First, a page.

Phil Graham on 13 Oct 2000 08:07:28 -0000

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[Nettime-bold] The elements of fascism

Some confusion over fascism has become apparent (e.g. "You're a fascist!" 
... "No, you're a fascist!"). Its vulgar perjorative and mantric utterance 
merely serves to blur any sort of definitive meaning. That makes it 
impossible to identify or define and thus act against.

Brian Carroll's questions are very instructive, I think.

Here is what I think are the necessary elements to define a _system_ as 

1. Militarism
2. Corporatism
3. Ethno-linguistic, cultural, and/or religious Nationalism
4. Authoritarianism (not necessarily in the form of a single party 
5. Expansionism (cultural, corporate, legal, political, and/or militaristic 
- usually a mixture of all)
6. High levels of (inter-)personal surveillance at the most intimate levels 
of existence (e.g. emphasising thought and language crimes)
7. Suppression of competing opinion (mainly via consensus relationships 
between corporate groups, political parties, labour organisatons, education 
systems, media, and religious and youth groups)
8. High levels of "integration" and "coordination" of individuals through 
conscious, widespread, systematic efforts to eradicate individual will in 
favour of state and/or corporate authority and its stated purposes (the 
difference between state and corporation is indistinguishable in a 
corporatist regime).
9. Organised around heroic personalities.

If anyone can add to these or correct me, please do. I think that in the 
absence of any of the above elements, you can't call a regime "fascist". If 
a person systmatically advocates governance based on these elements, they 
are most likely advocating fascism whether they realise it or not.

["fasci" = bundle [usually of sticks or rods - cf the Roman eagle] -- i.e. 
like the literal meaning of "faggot" and "facus"].

"Whole-of-government" and "joined-up government" = "totalitarianism", the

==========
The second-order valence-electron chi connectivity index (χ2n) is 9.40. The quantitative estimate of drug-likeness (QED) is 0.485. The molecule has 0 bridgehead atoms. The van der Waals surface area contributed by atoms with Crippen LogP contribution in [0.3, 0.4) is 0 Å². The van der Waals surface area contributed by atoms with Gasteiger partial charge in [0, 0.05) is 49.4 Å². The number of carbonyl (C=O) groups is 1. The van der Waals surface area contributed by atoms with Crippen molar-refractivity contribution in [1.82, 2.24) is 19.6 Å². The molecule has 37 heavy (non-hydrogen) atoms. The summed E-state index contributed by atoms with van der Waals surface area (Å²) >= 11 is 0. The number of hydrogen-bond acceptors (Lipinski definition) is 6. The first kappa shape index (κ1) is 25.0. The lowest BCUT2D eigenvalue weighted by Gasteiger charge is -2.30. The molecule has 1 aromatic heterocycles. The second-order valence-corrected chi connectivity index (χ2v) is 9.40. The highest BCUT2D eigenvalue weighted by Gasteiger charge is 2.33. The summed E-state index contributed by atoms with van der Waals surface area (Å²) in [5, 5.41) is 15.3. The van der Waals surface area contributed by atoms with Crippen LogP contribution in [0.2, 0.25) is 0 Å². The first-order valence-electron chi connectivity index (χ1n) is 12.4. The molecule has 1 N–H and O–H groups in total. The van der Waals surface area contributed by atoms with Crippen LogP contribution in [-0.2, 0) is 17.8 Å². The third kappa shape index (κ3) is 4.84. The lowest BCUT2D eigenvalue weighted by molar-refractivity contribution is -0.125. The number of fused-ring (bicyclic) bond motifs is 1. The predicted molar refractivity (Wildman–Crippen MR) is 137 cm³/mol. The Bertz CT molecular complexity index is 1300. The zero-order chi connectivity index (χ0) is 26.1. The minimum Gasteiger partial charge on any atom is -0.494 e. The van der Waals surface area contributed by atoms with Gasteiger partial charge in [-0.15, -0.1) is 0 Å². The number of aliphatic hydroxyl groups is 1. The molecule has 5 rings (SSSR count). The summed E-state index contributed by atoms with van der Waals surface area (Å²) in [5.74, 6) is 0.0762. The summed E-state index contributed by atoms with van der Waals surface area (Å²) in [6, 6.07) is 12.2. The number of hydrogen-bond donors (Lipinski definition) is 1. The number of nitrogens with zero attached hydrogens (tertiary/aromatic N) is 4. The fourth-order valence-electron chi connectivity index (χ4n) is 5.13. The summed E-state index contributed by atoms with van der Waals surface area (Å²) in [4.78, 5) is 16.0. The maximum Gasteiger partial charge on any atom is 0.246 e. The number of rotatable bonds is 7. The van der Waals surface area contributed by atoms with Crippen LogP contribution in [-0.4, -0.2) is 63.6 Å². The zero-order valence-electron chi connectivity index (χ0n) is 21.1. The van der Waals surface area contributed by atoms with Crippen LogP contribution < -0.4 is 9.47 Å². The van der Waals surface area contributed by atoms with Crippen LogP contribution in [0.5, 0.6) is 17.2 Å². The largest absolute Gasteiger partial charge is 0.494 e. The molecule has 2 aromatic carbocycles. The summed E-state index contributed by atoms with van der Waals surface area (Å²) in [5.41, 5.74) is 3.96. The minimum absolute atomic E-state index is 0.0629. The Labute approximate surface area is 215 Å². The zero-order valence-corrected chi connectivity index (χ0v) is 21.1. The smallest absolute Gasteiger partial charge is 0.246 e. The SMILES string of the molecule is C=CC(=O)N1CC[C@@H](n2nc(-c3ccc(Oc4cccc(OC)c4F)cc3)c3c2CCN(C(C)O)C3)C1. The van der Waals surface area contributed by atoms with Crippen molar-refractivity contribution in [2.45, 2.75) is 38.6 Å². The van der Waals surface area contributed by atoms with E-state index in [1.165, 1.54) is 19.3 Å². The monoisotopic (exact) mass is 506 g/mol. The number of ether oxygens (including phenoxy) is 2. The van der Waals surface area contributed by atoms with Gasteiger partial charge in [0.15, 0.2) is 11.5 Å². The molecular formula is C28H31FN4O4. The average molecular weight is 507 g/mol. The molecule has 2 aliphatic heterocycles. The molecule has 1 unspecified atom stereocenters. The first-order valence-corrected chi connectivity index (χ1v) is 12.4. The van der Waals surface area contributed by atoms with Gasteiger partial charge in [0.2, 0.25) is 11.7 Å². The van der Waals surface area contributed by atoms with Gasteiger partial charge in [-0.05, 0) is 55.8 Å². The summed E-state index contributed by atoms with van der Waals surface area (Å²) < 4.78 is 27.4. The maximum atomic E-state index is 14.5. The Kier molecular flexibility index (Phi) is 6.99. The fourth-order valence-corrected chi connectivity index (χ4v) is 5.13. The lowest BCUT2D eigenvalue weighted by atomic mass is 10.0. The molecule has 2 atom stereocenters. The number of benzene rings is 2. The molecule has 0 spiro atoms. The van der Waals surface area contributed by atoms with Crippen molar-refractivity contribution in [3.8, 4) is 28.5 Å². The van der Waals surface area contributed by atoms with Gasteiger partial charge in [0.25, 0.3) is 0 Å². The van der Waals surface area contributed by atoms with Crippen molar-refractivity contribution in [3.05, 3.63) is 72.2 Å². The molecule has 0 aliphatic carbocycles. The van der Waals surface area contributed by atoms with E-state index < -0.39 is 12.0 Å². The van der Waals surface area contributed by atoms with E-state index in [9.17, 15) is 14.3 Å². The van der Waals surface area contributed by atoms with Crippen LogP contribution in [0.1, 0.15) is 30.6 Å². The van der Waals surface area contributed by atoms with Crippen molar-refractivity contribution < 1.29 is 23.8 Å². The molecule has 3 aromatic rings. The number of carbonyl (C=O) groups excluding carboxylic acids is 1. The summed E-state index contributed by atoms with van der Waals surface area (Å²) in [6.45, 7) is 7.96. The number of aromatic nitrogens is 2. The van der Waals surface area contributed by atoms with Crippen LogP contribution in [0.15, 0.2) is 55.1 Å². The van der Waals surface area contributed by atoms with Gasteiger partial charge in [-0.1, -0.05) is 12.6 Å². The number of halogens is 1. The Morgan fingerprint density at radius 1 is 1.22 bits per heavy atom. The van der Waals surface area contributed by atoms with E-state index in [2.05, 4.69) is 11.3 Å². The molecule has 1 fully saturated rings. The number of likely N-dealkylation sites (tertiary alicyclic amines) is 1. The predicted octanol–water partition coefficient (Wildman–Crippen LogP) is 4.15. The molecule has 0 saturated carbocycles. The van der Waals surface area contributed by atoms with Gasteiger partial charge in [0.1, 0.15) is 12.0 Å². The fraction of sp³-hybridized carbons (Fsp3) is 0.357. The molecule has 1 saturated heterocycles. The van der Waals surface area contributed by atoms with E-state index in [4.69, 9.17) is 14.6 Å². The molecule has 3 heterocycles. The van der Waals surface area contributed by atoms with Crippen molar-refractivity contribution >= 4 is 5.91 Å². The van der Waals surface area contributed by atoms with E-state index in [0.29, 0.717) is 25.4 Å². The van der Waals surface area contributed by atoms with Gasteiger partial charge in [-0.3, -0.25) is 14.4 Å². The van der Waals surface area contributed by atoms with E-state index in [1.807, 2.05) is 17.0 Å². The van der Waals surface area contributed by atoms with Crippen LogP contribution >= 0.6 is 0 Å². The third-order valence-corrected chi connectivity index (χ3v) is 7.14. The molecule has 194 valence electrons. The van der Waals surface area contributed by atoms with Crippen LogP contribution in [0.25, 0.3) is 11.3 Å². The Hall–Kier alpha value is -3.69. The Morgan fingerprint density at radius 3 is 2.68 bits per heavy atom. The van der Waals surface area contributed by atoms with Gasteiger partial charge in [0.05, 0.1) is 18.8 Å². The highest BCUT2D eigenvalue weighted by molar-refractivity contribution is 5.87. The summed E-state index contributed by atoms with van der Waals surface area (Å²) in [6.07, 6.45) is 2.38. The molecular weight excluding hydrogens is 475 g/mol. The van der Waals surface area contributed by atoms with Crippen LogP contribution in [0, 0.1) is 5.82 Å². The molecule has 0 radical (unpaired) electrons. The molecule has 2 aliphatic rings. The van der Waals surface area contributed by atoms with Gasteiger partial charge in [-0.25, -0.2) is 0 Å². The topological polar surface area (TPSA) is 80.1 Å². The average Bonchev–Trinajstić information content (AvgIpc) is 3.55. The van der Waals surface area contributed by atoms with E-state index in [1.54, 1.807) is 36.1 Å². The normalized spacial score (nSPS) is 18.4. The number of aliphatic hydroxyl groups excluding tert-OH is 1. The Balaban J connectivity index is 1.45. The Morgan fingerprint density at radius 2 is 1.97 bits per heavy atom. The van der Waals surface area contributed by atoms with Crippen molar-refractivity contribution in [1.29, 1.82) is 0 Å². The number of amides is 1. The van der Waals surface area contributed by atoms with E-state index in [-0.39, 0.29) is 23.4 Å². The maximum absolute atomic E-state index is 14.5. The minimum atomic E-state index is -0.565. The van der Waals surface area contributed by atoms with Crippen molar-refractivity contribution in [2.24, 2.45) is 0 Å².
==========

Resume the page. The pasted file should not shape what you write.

literal meaning of the term as coined by Mussolini.

Usually has a "friendly" (esp media-friendly) and benevolent public face.

Has a system of voting.

Fairly sophisticated philosophically. Relies heavily on relativist 
philosophy, nominalism, and attributive (as opposed to identifying) public 
discourse (i.e. substantively empty). Often attributes are construed as 
identifiers, making heavy use of the relational-attributive cline and 
intertextual evaluative loading (e.g. "you are a fascist"; "business is 
efficient" - here both are attributive whereas the first poses as a 
taxonomising identifier).

Its social theory relies on stupid and inappropriate uses of Darwin's 
"origin of the species" to describe, e.g., relationships between "races", 
businesses, language groups, countries, and cultures.

Usually characterised by high levels of bureaucratic labour demarcations, 
thus engendering secrecy and odd concentrations of power within large, 
extremely centralised bureacracies, although this seems to be a feature of 
most contemporary regimes ... but then as Brian Carroll asks not so 
obliquely: what the hell is this system?.

Any thoughts?


Opinions expressed in this email are my own unless otherwise stated.
Phil Graham, Lecturer (Communication), Graduate School of Management
University of Queensland, Ph:  617 3381 1083; Fax:  617 3381 1083;
Mobile 0401 737 315; homepage:

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